April 8, 2009

Notes on Social Media

Filed under: Social Media Transitional Information — Brendan @ 2:54 pm

I’ve been playing around with various collaborative web technologies for some time.  I’ve always found it funny that none of this has ever been within my job description.  So whenever I do anything vaguely related to social media (especially anything related to Facebook, be it booking advertising or responding to questions on our page or within groups) I always felt that people are watching over my shoulder.

Before I leave my current position I’ve been asked to come up with two pages to summarise what I’ve been up to for the last seven and a half years with social media.  I thought that I’d probably struggle keeping this to two pages and decided it might make more sense to blog and hyperlink to examples in order to answer the seven specific questions I was asked (these are given below with short, glib answers).  N.B. The intention is that these will link to other posts some of which may be private, until I figure out what I can and can’t say, or may not have yet been written.

  1. What have I been doing in relation to social media? Playing, experimenting and trying to understand.
  2. What have I found out? Bits and pieces, all of which is interesting and given the nature of the web all of which needs further follow-up.
  3. What are the positives / negatives?There’s a lot of positives / main negatives are lack of time and scaling issues and measuring return on investment (remember numbers don’t show engagement).
  4. What needs more follow-up? Everything.
  5. What are our students and alumni doing? Lots of stuff in lots of different places, which keep changing.
  6. What appropriate uses are there for social media across the student lifecycle? Loads.
  7. What are the other parts of the university doing? Quite a bit – watch this space.

My problem with this approach is that it’s driven by the tools rather than the goals that we’re trying to acheive and the image on the right shows what can happen when you just do it – original source.

That said, I’m a great believer that in higher education it’s often necessary to work with a rough plan, try it and if it works then later on ask for forgiveness rather than ask for permission.

Most social media projects will fail so it’s worth doing all you can to mitigate against this. It’s important to prepare well and think in the right way and remember that social media is really only the latest incarnation of word of mouth marketing which is something that most universities have relied on for years.

Useful links:

http://sociability.org.uk/2009/04/06/45-propositions/ and the http://schoolofeverything.com/subject/social-social/all/scrapbook

N.B. This series of posts will be updated, regularly over the next few months and I’ll be very happy to recieve comments and questions.

April 5, 2009

Bright Shiny Things

Filed under: BTP — Brendan @ 5:43 am

At the moment I’m not feeling all that motivated at work as on June 22nd I’m starting a new job. I still have loads I want to get done before I leave.  What’s making me feel de-motivated is what’s happening, or not happening, in terms of my replacement(s).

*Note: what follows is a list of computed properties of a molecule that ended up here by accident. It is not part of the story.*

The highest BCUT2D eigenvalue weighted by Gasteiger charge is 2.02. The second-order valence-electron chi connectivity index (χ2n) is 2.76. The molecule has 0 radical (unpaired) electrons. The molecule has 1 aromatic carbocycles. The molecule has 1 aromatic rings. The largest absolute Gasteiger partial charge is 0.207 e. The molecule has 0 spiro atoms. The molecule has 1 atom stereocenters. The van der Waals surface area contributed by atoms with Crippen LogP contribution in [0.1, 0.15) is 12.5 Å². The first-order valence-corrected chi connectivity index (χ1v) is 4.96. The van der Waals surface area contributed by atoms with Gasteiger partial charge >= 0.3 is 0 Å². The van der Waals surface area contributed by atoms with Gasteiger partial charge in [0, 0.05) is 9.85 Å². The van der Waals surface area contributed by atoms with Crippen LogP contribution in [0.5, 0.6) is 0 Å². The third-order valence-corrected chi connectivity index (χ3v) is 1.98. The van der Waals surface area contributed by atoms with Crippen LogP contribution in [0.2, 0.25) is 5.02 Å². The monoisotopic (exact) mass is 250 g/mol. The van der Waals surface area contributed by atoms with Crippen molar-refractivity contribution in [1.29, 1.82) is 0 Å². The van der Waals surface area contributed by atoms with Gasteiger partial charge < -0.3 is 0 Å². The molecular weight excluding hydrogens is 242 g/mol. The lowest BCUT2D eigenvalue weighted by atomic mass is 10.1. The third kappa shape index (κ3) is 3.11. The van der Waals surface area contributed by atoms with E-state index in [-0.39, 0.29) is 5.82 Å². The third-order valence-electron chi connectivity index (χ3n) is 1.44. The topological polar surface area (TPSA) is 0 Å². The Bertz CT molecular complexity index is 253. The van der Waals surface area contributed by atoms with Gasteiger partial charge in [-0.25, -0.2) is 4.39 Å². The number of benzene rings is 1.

I have a close relationship with my line manager and so when I announced I was leaving one of the first things I did with them was to sit down to discuss future staffing. We agreed it probably didn’t make sense trying to find a like for like replacement for my role. Instead she could use my departure as an opportunity to restructure, maybe having two lower graded posts where one had existed before. So we duly put together job descriptions, one was a co-ordinating role for our partners, which would also focus on customer understanding and conversion whilst the other was intended as a much more junior role which focussed on online community management (with management of our online advertising agency thrown in for good measure).

On Friday my boss explained that she’d been given the go ahead by the Senior Management Team to recruit for the lower position only.

I really don’t know what to think of this, other than feeling a little dejected because what I do isn’t valued.

Whilst there definitely does need to be someone with online communication skills within the team (there currently really isn’t anyone else), social media is part of how I get my job done, but it’s a very small part whilst most of our online advertising is now handled by an agency rather than in-house.

I can only think that there’s an element of attraction to the bright shiny world of social media and online marketing, but a misunderstanding of how this world works and how it can be used.

February 4, 2009

Listening

Filed under: BTP, Conversations, International Student Recruitment, Social Media, Tools — Brendan @ 12:30 am

Over ten years ago, I remember being surprised when a friend of mine who worked on advertising strategy for one of the fancy London agencies told me that rational argument isn’t that important in advertising, what’s important is pushing an emotional connection. I was reminded of this thought again at the weekend courtesy of @TobyKeeping.

What Toby’s excellent post on what defines a recruitment relationship got me thinking about was the importance of listening.

Why? Well, in order to gain that emotion connection, I need to be able to listen and understand what’s being said or communicated.

  • I need to listen to know what language I should use so that potential students can easily comprehend.
  • I need to know what, if anything, is likely to excite and enthuse or repel the different segments of potential students I’m working to attract.